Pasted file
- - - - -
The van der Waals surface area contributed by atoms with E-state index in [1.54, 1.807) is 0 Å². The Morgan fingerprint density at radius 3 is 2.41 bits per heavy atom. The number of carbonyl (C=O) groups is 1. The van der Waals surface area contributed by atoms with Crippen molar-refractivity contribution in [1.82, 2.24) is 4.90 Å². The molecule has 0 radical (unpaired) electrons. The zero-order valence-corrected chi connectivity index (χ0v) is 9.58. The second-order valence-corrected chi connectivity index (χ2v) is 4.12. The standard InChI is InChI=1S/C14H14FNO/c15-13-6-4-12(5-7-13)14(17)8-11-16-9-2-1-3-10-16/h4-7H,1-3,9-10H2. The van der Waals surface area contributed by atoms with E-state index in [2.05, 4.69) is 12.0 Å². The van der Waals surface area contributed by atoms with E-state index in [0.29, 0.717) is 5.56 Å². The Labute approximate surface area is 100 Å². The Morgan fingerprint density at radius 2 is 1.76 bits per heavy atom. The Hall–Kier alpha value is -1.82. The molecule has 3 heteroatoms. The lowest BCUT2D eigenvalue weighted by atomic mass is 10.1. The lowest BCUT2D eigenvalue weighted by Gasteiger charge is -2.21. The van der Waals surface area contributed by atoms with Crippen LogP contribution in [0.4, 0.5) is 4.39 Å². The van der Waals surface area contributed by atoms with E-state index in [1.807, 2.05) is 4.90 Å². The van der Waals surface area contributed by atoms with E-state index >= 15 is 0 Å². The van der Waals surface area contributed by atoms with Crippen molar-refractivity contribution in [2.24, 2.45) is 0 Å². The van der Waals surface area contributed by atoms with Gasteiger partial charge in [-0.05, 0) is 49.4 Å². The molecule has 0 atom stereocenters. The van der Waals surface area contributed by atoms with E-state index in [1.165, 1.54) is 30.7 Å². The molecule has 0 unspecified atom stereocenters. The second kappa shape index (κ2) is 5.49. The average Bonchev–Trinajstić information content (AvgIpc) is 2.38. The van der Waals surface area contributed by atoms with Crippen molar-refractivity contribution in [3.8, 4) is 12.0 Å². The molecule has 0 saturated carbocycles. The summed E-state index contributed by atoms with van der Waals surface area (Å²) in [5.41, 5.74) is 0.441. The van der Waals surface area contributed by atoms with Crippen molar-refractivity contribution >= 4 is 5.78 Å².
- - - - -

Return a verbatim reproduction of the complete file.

The van der Waals surface area contributed by atoms with E-state index in [1.54, 1.807) is 0 Å². The Morgan fingerprint density at radius 3 is 2.41 bits per heavy atom. The number of carbonyl (C=O) groups is 1. The van der Waals surface area contributed by atoms with Crippen molar-refractivity contribution in [1.82, 2.24) is 4.90 Å². The molecule has 0 radical (unpaired) electrons. The zero-order valence-corrected chi connectivity index (χ0v) is 9.58. The second-order valence-corrected chi connectivity index (χ2v) is 4.12. The standard InChI is InChI=1S/C14H14FNO/c15-13-6-4-12(5-7-13)14(17)8-11-16-9-2-1-3-10-16/h4-7H,1-3,9-10H2. The van der Waals surface area contributed by atoms with E-state index in [2.05, 4.69) is 12.0 Å². The van der Waals surface area contributed by atoms with E-state index in [0.29, 0.717) is 5.56 Å². The Labute approximate surface area is 100 Å². The Morgan fingerprint density at radius 2 is 1.76 bits per heavy atom. The Hall–Kier alpha value is -1.82. The molecule has 3 heteroatoms. The lowest BCUT2D eigenvalue weighted by atomic mass is 10.1. The lowest BCUT2D eigenvalue weighted by Gasteiger charge is -2.21. The van der Waals surface area contributed by atoms with Crippen LogP contribution in [0.4, 0.5) is 4.39 Å². The van der Waals surface area contributed by atoms with E-state index in [1.807, 2.05) is 4.90 Å². The van der Waals surface area contributed by atoms with E-state index >= 15 is 0 Å². The van der Waals surface area contributed by atoms with Crippen molar-refractivity contribution in [2.24, 2.45) is 0 Å². The van der Waals surface area contributed by atoms with Gasteiger partial charge in [-0.05, 0) is 49.4 Å². The molecule has 0 atom stereocenters. The van der Waals surface area contributed by atoms with E-state index in [1.165, 1.54) is 30.7 Å². The molecule has 0 unspecified atom stereocenters. The second kappa shape index (κ2) is 5.49. The average Bonchev–Trinajstić information content (AvgIpc) is 2.38. The van der Waals surface area contributed by atoms with Crippen molar-refractivity contribution in [3.8, 4) is 12.0 Å². The molecule has 0 saturated carbocycles. The summed E-state index contributed by atoms with van der Waals surface area (Å²) in [5.41, 5.74) is 0.441. The van der Waals surface area contributed by atoms with Crippen molar-refractivity contribution >= 4 is 5.78 Å².